Classic Rock Review was launched on January 1, 2011, as a sub-division of the website Modern Rock Review but became its own autonomous domain in 2012. The site is owned and operated by 33 Dimensions LLC, a Pennsylvania-based web development and creative arts firm, and is operated by company founder and creative director Ric Albano. The primary purpose of Classic Rock Review is to review significant, historic rock albums that have proven valuable over through the test of time. This is done in a systematic way, by dedicating particular periods to focus on particular feature years in rock and roll.
Each of these periods are approx 61 days in duration, so there are 6 per calendar year, and the initial mission was spread out over five calendar years from 2011-2015. From 2016 through 2019, we have extended the review feature to include the rock n’ roll years 1965 to 1999 and will be adding more features starting in 2020.
However, in order to keep things interesting, this will not be done in sequential order of the feature years. Instead, these feature years are chosen by anniversary divisible by five, ranging from 20 to 45 years. For example, 2011 is the 45th, 40th, 35th, 30th, 25th, and 20th anniversary of 1966, 1971, 1976, 1981, 1986, and 1991 respectively, so these are the six years featured during that calendar year (and not necessarily in that order).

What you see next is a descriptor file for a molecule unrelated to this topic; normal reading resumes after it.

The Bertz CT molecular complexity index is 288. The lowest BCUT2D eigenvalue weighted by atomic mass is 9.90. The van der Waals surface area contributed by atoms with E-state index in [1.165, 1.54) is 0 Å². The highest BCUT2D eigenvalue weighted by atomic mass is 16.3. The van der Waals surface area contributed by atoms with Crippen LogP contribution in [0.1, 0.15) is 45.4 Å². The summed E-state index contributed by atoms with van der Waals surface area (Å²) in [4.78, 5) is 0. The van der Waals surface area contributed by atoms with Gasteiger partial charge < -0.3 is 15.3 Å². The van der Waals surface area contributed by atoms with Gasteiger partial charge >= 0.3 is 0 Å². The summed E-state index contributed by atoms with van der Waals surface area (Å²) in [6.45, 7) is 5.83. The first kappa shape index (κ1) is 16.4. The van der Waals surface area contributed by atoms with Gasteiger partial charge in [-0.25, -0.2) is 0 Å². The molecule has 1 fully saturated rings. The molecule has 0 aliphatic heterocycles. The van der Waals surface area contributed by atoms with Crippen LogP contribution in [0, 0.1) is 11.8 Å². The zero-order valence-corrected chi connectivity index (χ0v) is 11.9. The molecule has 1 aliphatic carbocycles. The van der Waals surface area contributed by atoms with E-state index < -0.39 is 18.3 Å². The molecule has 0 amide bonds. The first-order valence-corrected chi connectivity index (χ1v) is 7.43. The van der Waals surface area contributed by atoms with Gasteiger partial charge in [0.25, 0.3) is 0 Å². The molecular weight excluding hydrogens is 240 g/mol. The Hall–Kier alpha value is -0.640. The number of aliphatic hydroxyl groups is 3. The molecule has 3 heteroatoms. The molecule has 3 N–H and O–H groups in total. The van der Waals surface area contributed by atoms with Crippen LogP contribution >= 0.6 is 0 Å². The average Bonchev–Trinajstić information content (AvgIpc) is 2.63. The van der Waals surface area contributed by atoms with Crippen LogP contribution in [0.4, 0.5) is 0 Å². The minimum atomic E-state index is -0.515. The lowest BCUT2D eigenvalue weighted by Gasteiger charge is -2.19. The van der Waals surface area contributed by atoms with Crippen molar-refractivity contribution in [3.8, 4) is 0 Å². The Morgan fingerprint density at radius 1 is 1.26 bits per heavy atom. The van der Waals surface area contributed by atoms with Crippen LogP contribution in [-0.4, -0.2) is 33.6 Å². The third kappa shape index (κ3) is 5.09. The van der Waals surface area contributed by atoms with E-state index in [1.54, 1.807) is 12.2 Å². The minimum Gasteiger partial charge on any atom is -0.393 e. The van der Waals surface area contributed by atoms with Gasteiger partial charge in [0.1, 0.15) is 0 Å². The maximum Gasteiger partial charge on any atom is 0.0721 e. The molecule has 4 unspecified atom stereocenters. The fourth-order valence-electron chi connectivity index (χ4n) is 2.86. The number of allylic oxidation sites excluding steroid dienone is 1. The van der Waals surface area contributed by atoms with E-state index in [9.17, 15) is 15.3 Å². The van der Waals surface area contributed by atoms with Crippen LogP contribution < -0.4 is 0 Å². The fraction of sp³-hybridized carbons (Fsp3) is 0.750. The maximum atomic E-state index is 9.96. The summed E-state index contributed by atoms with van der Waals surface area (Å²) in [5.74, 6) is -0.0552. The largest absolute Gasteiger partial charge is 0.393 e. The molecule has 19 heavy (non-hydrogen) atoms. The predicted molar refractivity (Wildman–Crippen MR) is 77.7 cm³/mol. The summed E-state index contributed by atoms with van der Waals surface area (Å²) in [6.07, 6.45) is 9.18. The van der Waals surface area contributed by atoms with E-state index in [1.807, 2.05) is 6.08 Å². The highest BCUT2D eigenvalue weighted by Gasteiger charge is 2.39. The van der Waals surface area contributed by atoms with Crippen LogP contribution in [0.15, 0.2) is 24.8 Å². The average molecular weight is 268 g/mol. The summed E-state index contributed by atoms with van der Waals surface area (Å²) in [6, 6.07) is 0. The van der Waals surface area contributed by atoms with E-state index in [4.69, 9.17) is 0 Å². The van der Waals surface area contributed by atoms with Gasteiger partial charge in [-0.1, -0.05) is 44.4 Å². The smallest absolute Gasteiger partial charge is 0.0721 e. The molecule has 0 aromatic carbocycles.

|Matrix of Review Years|
More info concerning these dates:
- This scheme assures that at least 20 years of real time has past before any feature year is reviewed. Important music that is newer than this will be covered by Modern Rock Review.
- The earliest year featured is 1966. This was chosen because, in our opinion, this was about the time when rock “matured” and became more album-oriented and began to fuse many styles and genres with the core rock n roll.
- Classic Rock Review may feature important works before the 1966, as well as articles about non-album related events, but these will be above and beyond the regular “feature year” rotation.
The first featured year, between January 1 and March 2, 2011, was 1971, and 15 full reviews of 16 albums were conducted for that feature year (there was one review that covered two albums). The editorial staff has since agreed that this was just a bit excessive, so our policy will be to review between 10 and 13 albums each period, assuring at least one every week and well over 300 for the entire five-year mission.
Our reviews aim to be honest and thorough, focusing on the good and bad, although there will likely be much more positive than negative because we are being selective about which albums we actually review (and we’re not going to chose something that sucks). However, we do not feature any rating system beyond what is stated in the prose, with the exception being that we will choose an Album of the Year for each of the featured years. This Album of the Year will be the last review of each period.
We realize that this is mostly opinion-based and we are unlikely to please everyone everywhere and very likely to make a few controversial decisions. We strongly encourage your feedback and opinions on these matters to give our readers a more complete view of the rock n roll we are celebrating.